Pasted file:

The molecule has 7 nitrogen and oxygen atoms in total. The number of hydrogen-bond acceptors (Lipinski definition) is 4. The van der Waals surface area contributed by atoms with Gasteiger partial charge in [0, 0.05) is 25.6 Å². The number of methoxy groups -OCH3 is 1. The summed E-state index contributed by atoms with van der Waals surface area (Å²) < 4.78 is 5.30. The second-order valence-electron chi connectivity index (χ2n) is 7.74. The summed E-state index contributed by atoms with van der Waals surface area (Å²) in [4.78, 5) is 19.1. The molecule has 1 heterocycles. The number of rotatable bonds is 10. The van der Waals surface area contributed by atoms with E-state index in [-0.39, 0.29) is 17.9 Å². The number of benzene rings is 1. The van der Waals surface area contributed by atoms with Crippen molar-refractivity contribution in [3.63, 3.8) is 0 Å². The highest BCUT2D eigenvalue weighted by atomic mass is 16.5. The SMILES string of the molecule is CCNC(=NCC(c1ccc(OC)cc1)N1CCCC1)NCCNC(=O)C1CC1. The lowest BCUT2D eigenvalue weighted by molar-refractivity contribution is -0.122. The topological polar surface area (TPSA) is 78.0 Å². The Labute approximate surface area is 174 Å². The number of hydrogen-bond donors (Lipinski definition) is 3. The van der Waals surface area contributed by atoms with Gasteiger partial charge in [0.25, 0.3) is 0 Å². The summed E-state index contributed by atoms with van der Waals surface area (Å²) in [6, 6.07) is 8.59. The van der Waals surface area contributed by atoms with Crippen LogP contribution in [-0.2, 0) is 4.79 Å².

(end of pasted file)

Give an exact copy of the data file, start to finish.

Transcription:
The molecule has 7 nitrogen and oxygen atoms in total. The number of hydrogen-bond acceptors (Lipinski definition) is 4. The van der Waals surface area contributed by atoms with Gasteiger partial charge in [0, 0.05) is 25.6 Å². The number of methoxy groups -OCH3 is 1. The summed E-state index contributed by atoms with van der Waals surface area (Å²) < 4.78 is 5.30. The second-order valence-electron chi connectivity index (χ2n) is 7.74. The summed E-state index contributed by atoms with van der Waals surface area (Å²) in [4.78, 5) is 19.1. The molecule has 1 heterocycles. The number of rotatable bonds is 10. The van der Waals surface area contributed by atoms with E-state index in [-0.39, 0.29) is 17.9 Å². The number of benzene rings is 1. The van der Waals surface area contributed by atoms with Crippen molar-refractivity contribution in [3.63, 3.8) is 0 Å². The highest BCUT2D eigenvalue weighted by atomic mass is 16.5. The SMILES string of the molecule is CCNC(=NCC(c1ccc(OC)cc1)N1CCCC1)NCCNC(=O)C1CC1. The lowest BCUT2D eigenvalue weighted by molar-refractivity contribution is -0.122. The topological polar surface area (TPSA) is 78.0 Å². The Labute approximate surface area is 174 Å². The number of hydrogen-bond donors (Lipinski definition) is 3. The van der Waals surface area contributed by atoms with Gasteiger partial charge in [0.25, 0.3) is 0 Å². The summed E-state index contributed by atoms with van der Waals surface area (Å²) in [6, 6.07) is 8.59. The van der Waals surface area contributed by atoms with Crippen LogP contribution in [-0.2, 0) is 4.79 Å².